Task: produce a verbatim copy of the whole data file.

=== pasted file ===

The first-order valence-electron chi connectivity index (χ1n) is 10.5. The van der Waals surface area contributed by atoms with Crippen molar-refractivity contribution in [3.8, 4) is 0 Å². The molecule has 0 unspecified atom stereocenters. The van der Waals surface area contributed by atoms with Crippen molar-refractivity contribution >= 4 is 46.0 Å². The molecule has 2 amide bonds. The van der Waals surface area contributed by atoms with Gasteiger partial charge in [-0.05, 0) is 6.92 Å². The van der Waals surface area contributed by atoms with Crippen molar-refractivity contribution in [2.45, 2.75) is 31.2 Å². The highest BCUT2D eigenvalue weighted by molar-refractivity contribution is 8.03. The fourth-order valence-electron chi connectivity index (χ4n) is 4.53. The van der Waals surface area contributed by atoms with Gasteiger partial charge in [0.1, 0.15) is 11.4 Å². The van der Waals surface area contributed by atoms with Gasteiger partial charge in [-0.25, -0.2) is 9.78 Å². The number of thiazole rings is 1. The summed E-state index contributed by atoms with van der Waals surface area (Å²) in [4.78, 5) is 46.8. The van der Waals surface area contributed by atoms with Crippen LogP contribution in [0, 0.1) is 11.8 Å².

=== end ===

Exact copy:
The first-order valence-electron chi connectivity index (χ1n) is 10.5. The van der Waals surface area contributed by atoms with Crippen molar-refractivity contribution in [3.8, 4) is 0 Å². The molecule has 0 unspecified atom stereocenters. The van der Waals surface area contributed by atoms with Crippen molar-refractivity contribution >= 4 is 46.0 Å². The molecule has 2 amide bonds. The van der Waals surface area contributed by atoms with Gasteiger partial charge in [-0.05, 0) is 6.92 Å². The van der Waals surface area contributed by atoms with Crippen molar-refractivity contribution in [2.45, 2.75) is 31.2 Å². The highest BCUT2D eigenvalue weighted by molar-refractivity contribution is 8.03. The fourth-order valence-electron chi connectivity index (χ4n) is 4.53. The van der Waals surface area contributed by atoms with Gasteiger partial charge in [0.1, 0.15) is 11.4 Å². The van der Waals surface area contributed by atoms with Gasteiger partial charge in [-0.25, -0.2) is 9.78 Å². The number of thiazole rings is 1. The summed E-state index contributed by atoms with van der Waals surface area (Å²) in [4.78, 5) is 46.8. The van der Waals surface area contributed by atoms with Crippen LogP contribution in [0, 0.1) is 11.8 Å².